Posted on Thursday, April 5th, 2012 by Peter Sciretta
Jim Henson‘s short film Robot was recently discovered in the AT&T Archives. In 1963, a then-27-year-old Henson was commissioned to create the film for a Bell System seminar for business owners on the then-brand-new topic of Data Communications. According to AT&T:
The seminar itself involved a lot of films and multimedia presentations, and took place in Chicago. … The organizers of the seminar, Inpro, actually set the tone for the film in a three-page memo from one of Inpro’s principals, Ted Mills to Henson. Mills outlined the nascent, but growing relationship between man and machine: a relationship not without tension and resentment: “He [the robot] is sure that All Men Basically Want to Play Golf, and not run businesses — if he can do it better.” (Mills also later designed the ride for the Bell System at the 1964 World’s Fair.) Henson’s execution is not only true to Mills’ vision, but he also puts his own unique, irreverent spin on the material. The robot narrator used in this film had previously starred in a skit for a food fair in Germany, in 1961. It also may be the same robot that appeared on the Mike Douglas Show in 1966. Henson created a different — but similar — robot for the SKF Industries pavilion at the 1964 World’s Fair.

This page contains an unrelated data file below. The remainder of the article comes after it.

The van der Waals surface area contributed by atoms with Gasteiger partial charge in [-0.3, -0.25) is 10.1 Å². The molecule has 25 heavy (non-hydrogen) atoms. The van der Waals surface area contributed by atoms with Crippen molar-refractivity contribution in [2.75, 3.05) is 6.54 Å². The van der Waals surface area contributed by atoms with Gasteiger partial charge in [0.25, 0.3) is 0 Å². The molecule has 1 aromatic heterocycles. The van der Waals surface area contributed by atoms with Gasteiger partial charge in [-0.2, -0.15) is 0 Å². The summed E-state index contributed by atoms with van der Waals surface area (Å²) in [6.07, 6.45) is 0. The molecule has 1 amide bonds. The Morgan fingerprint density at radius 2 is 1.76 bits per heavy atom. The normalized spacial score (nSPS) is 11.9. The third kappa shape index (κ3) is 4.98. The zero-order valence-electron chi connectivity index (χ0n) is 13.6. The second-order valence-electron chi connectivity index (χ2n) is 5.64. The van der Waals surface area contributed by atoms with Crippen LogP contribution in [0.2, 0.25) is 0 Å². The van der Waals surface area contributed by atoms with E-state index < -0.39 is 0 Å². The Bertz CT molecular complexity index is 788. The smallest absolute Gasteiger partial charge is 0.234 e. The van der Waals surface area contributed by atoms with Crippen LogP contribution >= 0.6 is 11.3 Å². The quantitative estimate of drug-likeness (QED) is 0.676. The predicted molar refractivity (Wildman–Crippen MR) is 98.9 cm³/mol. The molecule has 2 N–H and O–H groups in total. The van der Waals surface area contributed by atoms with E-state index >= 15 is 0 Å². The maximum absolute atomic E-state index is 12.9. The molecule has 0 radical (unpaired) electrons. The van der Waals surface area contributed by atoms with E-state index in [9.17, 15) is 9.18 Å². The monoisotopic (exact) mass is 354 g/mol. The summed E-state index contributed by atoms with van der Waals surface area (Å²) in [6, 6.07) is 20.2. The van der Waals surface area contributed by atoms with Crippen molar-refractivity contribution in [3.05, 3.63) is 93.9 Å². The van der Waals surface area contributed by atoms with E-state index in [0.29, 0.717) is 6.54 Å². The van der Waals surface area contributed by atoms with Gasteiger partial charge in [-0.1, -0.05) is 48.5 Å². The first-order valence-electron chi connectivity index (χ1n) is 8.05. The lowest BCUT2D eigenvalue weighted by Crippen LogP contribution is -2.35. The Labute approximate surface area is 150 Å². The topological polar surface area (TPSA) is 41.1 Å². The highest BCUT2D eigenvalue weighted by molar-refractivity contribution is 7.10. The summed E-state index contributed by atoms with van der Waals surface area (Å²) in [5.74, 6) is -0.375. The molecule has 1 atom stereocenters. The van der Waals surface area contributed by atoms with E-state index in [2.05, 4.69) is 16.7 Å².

Watch it now embedded after the jump.
via: FilmDrunkCool Posts From Around the Web: